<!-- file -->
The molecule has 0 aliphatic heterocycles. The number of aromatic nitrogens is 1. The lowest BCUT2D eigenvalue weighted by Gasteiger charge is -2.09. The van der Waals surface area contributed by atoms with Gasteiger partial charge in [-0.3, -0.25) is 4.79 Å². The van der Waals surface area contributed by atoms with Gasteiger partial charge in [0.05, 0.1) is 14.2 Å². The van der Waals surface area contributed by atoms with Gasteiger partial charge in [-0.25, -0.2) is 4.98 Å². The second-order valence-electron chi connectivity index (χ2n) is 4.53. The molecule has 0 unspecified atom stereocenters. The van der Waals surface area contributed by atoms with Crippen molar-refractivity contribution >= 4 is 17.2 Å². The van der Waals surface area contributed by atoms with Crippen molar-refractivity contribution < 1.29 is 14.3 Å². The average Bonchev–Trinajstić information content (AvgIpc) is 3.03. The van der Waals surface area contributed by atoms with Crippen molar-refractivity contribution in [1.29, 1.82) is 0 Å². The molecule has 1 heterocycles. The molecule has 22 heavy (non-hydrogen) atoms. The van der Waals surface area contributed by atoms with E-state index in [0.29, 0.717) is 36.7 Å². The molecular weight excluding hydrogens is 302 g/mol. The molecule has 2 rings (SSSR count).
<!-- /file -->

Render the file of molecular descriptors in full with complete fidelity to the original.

The molecule has 0 aliphatic heterocycles. The number of aromatic nitrogens is 1. The lowest BCUT2D eigenvalue weighted by Gasteiger charge is -2.09. The van der Waals surface area contributed by atoms with Gasteiger partial charge in [-0.3, -0.25) is 4.79 Å². The van der Waals surface area contributed by atoms with Gasteiger partial charge in [0.05, 0.1) is 14.2 Å². The van der Waals surface area contributed by atoms with Gasteiger partial charge in [-0.25, -0.2) is 4.98 Å². The second-order valence-electron chi connectivity index (χ2n) is 4.53. The molecule has 0 unspecified atom stereocenters. The van der Waals surface area contributed by atoms with Crippen molar-refractivity contribution >= 4 is 17.2 Å². The van der Waals surface area contributed by atoms with Crippen molar-refractivity contribution < 1.29 is 14.3 Å². The average Bonchev–Trinajstić information content (AvgIpc) is 3.03. The van der Waals surface area contributed by atoms with Crippen molar-refractivity contribution in [1.29, 1.82) is 0 Å². The molecule has 1 heterocycles. The molecule has 22 heavy (non-hydrogen) atoms. The van der Waals surface area contributed by atoms with E-state index in [0.29, 0.717) is 36.7 Å². The molecular weight excluding hydrogens is 302 g/mol. The molecule has 2 rings (SSSR count).